Dear Dr. Roach: I was diagnosed with COPD a year and a half ago and have several questions. I seem to be unable to get answers from my pulmonary doctor, as he is always busy and doesn’t have a lot of time to spend with me.
How fast does COPD progress? I’m 78 years old, in reasonably good health and exercise regularly. I have chronic bronchitis with a slight amount of emphysema. I had been coughing a little during the day, had mucus in the morning and coughed at night for two to three hours after bedtime — to the extent of having to use a rescue inhaler to settle down and get back to sleep. After he put me on Trelegy, all of those symptoms disappeared, and I feel perfectly normal except for shortness of breath.
My other question is what is the life expectancy of a person diagnosed with COPD? I’ve read about answers to this all over the map, from two or three years after diagnosis to 15 or more years. I would presume that it depends on other factors such as physical condition, exercise, weight, etc. But I would like some kind of guideline for someone in my condition.
There are two major types of chronic obstructive pulmonary disease: chronic bronchitis, where the primary problem is productive cough; and emphysema, which is destruction of the small airways. Shortness of breath is a common feature of all types of COPD. The most prevalent cause is smoking.
I can’t answer your questions on rate of progression and overall prognosis without much more information, but it is certainly a good sign that many of your symptoms are well-controlled on treatment. The single biggest factor in rate of progression of COPD is whether you are a smoker, but not being able to exercise, being male and being very underweight are additional risk factors for faster progression. Lung function falls inexorably over time. In people who have no lung disease, the normal decline with aging is never enough to cause symptoms during normal activity. In someone with COPD, the decline over months to years can cause symptoms to occur first with exercise, and then when at rest. Once people have severe symptoms at rest, the prognosis becomes quite poor.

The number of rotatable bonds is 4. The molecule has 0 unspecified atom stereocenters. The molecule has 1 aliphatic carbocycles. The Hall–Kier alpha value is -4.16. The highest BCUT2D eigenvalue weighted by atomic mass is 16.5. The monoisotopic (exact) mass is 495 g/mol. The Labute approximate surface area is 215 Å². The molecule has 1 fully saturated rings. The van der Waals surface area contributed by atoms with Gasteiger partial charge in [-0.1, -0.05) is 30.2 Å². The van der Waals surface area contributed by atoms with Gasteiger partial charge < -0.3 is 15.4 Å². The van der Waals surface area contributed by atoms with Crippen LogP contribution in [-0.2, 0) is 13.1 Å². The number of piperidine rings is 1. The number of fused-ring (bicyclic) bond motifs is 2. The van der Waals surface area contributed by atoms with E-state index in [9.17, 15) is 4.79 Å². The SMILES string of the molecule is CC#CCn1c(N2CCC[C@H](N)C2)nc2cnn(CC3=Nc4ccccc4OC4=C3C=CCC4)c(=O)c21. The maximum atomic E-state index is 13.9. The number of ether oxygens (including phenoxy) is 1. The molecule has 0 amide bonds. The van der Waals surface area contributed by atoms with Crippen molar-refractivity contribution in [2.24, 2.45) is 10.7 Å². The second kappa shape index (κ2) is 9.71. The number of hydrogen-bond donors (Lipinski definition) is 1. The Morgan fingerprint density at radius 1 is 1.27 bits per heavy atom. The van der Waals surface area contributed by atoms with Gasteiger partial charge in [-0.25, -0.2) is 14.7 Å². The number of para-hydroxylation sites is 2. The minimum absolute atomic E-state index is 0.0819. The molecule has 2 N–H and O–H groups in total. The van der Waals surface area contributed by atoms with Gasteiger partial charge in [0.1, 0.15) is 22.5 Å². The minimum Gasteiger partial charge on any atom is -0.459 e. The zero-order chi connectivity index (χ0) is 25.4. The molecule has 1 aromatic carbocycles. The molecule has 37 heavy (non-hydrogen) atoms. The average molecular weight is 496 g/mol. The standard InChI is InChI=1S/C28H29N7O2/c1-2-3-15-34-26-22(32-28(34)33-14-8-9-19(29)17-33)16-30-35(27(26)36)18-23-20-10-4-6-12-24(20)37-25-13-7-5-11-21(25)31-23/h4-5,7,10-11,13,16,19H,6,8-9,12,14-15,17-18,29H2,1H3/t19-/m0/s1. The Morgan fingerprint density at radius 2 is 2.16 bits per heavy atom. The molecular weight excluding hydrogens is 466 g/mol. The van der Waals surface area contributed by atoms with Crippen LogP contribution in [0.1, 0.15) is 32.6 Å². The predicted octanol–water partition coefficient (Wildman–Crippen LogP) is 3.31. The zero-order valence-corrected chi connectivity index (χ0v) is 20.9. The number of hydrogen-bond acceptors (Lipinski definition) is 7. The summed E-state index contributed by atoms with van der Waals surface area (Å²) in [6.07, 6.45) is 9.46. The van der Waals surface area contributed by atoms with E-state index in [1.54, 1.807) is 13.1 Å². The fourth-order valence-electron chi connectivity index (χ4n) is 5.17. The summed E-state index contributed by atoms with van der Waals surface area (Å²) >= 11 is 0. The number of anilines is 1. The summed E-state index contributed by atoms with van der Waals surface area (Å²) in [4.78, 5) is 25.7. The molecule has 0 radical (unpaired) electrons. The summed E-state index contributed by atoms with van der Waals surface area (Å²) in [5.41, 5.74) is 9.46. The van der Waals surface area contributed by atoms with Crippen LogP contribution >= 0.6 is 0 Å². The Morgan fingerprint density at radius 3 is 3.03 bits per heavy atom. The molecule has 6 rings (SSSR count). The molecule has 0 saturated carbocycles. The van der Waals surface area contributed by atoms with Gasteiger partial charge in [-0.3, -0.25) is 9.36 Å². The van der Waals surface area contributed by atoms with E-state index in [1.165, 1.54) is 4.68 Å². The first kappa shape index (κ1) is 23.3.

No medication can reverse lung damage. Inhaled steroids reduce inflammation and can slow progression somewhat. Inhaled bronchodilators open airways and make breathing easier. Inhaled anticholinergics reduce secretions. Your medication, Trelegy, contains all of these medicines, and is appropriate for people with severe COPD or those who do not have good symptom control with a less intensive regimen.
An online calculator for prognosis can be found at bit.ly/2N1UEoy. It can be used if you know how far you can walk in six minutes and the results of your breathing test (specifically, the FEV1 per cent).
Dear Dr. Roach: My family recommended yoni pearls for cleansing the vagina, and for prevention and treatment of vaginal bacterial infection. Are these necessary?
A healthy vagina does not need any cleaning, and any kind of herb or douche inserted in the vagina is much more likely to cause problems than prevent them, so I recommend strongly against them.
Bacterial vaginosis is a condition where the normal, healthy bacteria in the vagina are outnumbered by other bacteria, such as Gardnerella and others. This outnumbering changes the vaginal pH and may cause symptoms ranging from none to abnormal discharge to unpleasant odour. Bacterial vaginosis is normally treated with antibiotics (via suppository or sometimes oral) when symptoms are bothersome. Women who suspect bacterial vaginosis should have an examination to make sure of the diagnosis.
Dr. Roach regrets that he is unable to answer individual letters, but will incorporate them in the column whenever possible. Readers can email questions to ToYourGoodHealth@med.cornell.edu